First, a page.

Your little Frankenstein then trundles off to a publishing house and knocks on its door. It gets politely (or impolitely) told to try its luck elsewhere. Maybe then somebody sees in it the germ of an actual book. Then starts the process of rewriting, enhancing and editing the book, which takes a long time and involves a good deal of back and forth with an editor. That process took a full year for me, from acceptance to publication, a year I spent at Amarchand Mangaldas learning to draft under an excellent litigation partner. My editor at Harper Collins India was Ajitha GS who was (and is) incredibly patient and kind. Ajitha and I worked together on taking The Angel’s Share through a number of edits and finally, last month, to the presses.

Being a lawyer by day and a writer by night is not the easiest thing in the world, but I am really thankful, because the law is a profession that offers you enviable flexibility and an incredibly nourishing level of interaction with the world. I have heard stranger stories in courtrooms than I have read in the wildest fiction. If the realm of literature is characters in conflict, then there are few better places to look for material than in the courts.

Was it worth it? Would it have been better for me if I had spent all that time focusing on my day job, fitness, or some more social hobby? It’s a moot question. I can’t help that I want to write. I’m working on my next book as I write this, which at this stage is another small heap of fragments, scenes and scraps. At a very human level, I hope to leave something behind, something that speaks for me, a grope at immortality, and until I know better – writing is how I can hope to do that.

Satyajit Sarna’s first book, The Angel’s Share has just been released by HarperCollins India. Satyajit is a lawyer based in New Delhi, and has worked at S&R Associates, the chambers of Mr. N.K. Kaul, Sr. Adv., and Amarchand Mangaldas. You can read his blog here.

Saturday, June 16, 2012

Cymbal #44:: Amplified Heat

Hauz Khas Village, 3 PM. June in the hipster capital of South Asia. It’s hot like melted wax. It’s hot like there are poltergeists with spectral hairdryers aimed at the back of your neck, the back of your knees, the top of your head. The heat bakes everything. Stray dogs are evaporating before your eyes. People waver and flicker, narrower from the head down. The paving stones are radiating heat upwards. You can see it. The waves look like they do in physics textbooks.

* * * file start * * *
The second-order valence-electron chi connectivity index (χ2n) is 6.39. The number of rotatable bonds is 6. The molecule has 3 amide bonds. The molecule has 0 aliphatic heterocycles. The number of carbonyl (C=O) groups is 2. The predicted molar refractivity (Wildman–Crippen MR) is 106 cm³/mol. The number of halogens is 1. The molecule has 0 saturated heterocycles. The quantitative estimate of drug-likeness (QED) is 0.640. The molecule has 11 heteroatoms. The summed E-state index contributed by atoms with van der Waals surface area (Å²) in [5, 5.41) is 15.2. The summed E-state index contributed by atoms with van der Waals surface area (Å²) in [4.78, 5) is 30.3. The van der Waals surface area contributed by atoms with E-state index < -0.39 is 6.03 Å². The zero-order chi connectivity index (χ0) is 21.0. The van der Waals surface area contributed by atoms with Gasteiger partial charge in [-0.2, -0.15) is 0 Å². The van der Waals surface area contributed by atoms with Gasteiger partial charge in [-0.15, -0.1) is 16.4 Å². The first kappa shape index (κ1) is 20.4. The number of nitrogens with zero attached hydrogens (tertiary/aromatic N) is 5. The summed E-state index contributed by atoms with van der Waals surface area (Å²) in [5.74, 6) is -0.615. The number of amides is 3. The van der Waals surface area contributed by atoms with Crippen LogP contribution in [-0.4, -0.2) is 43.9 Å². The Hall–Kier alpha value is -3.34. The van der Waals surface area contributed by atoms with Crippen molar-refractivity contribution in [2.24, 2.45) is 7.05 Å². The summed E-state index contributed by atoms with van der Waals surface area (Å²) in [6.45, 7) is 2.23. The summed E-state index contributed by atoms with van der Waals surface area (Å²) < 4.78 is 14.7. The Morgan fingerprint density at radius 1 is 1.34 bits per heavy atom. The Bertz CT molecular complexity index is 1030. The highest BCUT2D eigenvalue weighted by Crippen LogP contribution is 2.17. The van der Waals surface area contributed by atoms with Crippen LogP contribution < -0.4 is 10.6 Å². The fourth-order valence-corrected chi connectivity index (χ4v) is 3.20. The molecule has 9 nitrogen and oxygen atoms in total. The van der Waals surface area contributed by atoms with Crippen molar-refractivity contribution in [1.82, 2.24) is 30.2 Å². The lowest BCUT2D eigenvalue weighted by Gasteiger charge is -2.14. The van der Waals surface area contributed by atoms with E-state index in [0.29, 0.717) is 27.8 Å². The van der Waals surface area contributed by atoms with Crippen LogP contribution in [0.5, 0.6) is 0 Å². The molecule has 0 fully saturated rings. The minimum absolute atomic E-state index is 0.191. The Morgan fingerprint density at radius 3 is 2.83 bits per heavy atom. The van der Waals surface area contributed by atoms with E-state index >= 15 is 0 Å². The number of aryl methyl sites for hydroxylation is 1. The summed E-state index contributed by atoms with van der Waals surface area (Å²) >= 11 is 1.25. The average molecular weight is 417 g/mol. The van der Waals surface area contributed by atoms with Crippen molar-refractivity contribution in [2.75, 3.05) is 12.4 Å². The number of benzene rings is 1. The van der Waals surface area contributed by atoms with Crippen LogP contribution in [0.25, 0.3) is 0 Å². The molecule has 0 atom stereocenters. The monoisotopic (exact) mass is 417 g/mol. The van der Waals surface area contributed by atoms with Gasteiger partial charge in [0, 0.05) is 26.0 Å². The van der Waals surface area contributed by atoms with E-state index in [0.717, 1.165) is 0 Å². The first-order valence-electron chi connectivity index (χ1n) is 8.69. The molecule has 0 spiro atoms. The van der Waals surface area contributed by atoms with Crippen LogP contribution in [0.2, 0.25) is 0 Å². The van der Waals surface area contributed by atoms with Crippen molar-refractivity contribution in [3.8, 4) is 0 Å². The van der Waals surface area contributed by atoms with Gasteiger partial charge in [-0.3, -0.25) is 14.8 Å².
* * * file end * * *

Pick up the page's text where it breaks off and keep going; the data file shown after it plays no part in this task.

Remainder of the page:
In a café. They make cakes, crepes, pastries. Coffee, herbal tea.  Small things, small efforts. The waiter’s from Italy. He’s studying philosophy at JNU and playing football at Siri Fort. He has a full length sleeve tattoo and wears thick rimmed spectacles.

Mewithoutyou - In a Sweater Poorly Knit - 2006

The Meteorology Department says it’s 44 degrees. An unshaven man in yellow shoes assures me it’s much hotter. He confides that WHO guidelines mandate that an emergency must be declared any time the temperature crosses 46 degrees. The government would have to provide free water to millions and it would bankrupt them because it actually crosses 46 degrees thirty days a year.

You would probably not send back a cup of coffee served at 46 degrees. You wouldn’t be thrilled, but you’d grumble a bit and drink it.

The café is not so hip that they don’t have a fridge. The fridge apologizes for its inherent unhipness with postcards from the seventies randomly scattered across its face, half face up – Air France, A Beach, Surfers, Mountains, Air India; half face down – love, missing, kisses.

Cream - Pressed Rat and Warthog - 2005

I go to pay my tab. There is, as there was last week, besides the tip jar, a white lobster in a fishbowl. How’s Lubna, I ask the Italian philosopher, pleased that I remember the beast’s name.

‘Oh that’s not Lubna. That’s Frank. Lubna died.’

‘Yeah? That’s a pity.’

‘Too hot. Water got too hot.’

‘It’s really hot today. How is Frank taking it?’

‘Not too good,’ He pulls a pencil out from behind his ear and dips it in the tank, flips the lobster over. ‘Frank’s dead too.’